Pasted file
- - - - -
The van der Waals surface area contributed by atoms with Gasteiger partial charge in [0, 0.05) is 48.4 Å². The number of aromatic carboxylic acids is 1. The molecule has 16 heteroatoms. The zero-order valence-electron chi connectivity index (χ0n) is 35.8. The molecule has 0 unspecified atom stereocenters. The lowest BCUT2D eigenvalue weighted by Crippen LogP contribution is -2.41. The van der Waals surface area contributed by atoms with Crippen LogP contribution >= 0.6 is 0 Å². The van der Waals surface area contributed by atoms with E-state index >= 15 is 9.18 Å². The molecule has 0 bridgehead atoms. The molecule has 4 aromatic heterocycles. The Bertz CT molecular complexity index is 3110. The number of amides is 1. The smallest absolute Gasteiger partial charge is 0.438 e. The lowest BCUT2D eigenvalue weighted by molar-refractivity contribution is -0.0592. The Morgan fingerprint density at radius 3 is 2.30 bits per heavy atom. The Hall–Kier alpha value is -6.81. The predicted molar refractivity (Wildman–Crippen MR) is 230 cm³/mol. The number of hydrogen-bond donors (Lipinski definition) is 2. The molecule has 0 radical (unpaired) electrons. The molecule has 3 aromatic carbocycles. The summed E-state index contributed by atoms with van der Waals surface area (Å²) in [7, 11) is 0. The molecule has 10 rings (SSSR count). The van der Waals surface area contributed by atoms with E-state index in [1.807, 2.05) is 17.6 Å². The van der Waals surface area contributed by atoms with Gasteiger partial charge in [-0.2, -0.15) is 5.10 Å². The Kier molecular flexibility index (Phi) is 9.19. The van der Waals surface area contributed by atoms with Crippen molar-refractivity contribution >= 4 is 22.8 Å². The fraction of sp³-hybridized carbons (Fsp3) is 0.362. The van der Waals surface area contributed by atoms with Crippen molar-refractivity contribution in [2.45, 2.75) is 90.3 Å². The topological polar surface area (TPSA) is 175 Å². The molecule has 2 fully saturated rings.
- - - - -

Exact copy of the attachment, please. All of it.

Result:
The van der Waals surface area contributed by atoms with Gasteiger partial charge in [0, 0.05) is 48.4 Å². The number of aromatic carboxylic acids is 1. The molecule has 16 heteroatoms. The zero-order valence-electron chi connectivity index (χ0n) is 35.8. The molecule has 0 unspecified atom stereocenters. The lowest BCUT2D eigenvalue weighted by Crippen LogP contribution is -2.41. The van der Waals surface area contributed by atoms with Crippen LogP contribution >= 0.6 is 0 Å². The van der Waals surface area contributed by atoms with E-state index >= 15 is 9.18 Å². The molecule has 0 bridgehead atoms. The molecule has 4 aromatic heterocycles. The Bertz CT molecular complexity index is 3110. The number of amides is 1. The smallest absolute Gasteiger partial charge is 0.438 e. The lowest BCUT2D eigenvalue weighted by molar-refractivity contribution is -0.0592. The Morgan fingerprint density at radius 3 is 2.30 bits per heavy atom. The Hall–Kier alpha value is -6.81. The predicted molar refractivity (Wildman–Crippen MR) is 230 cm³/mol. The number of hydrogen-bond donors (Lipinski definition) is 2. The molecule has 0 radical (unpaired) electrons. The molecule has 3 aromatic carbocycles. The summed E-state index contributed by atoms with van der Waals surface area (Å²) in [7, 11) is 0. The molecule has 10 rings (SSSR count). The van der Waals surface area contributed by atoms with E-state index in [1.807, 2.05) is 17.6 Å². The van der Waals surface area contributed by atoms with Gasteiger partial charge in [-0.2, -0.15) is 5.10 Å². The Kier molecular flexibility index (Phi) is 9.19. The van der Waals surface area contributed by atoms with Crippen molar-refractivity contribution >= 4 is 22.8 Å². The fraction of sp³-hybridized carbons (Fsp3) is 0.362. The van der Waals surface area contributed by atoms with Crippen molar-refractivity contribution in [2.45, 2.75) is 90.3 Å². The topological polar surface area (TPSA) is 175 Å². The molecule has 2 fully saturated rings.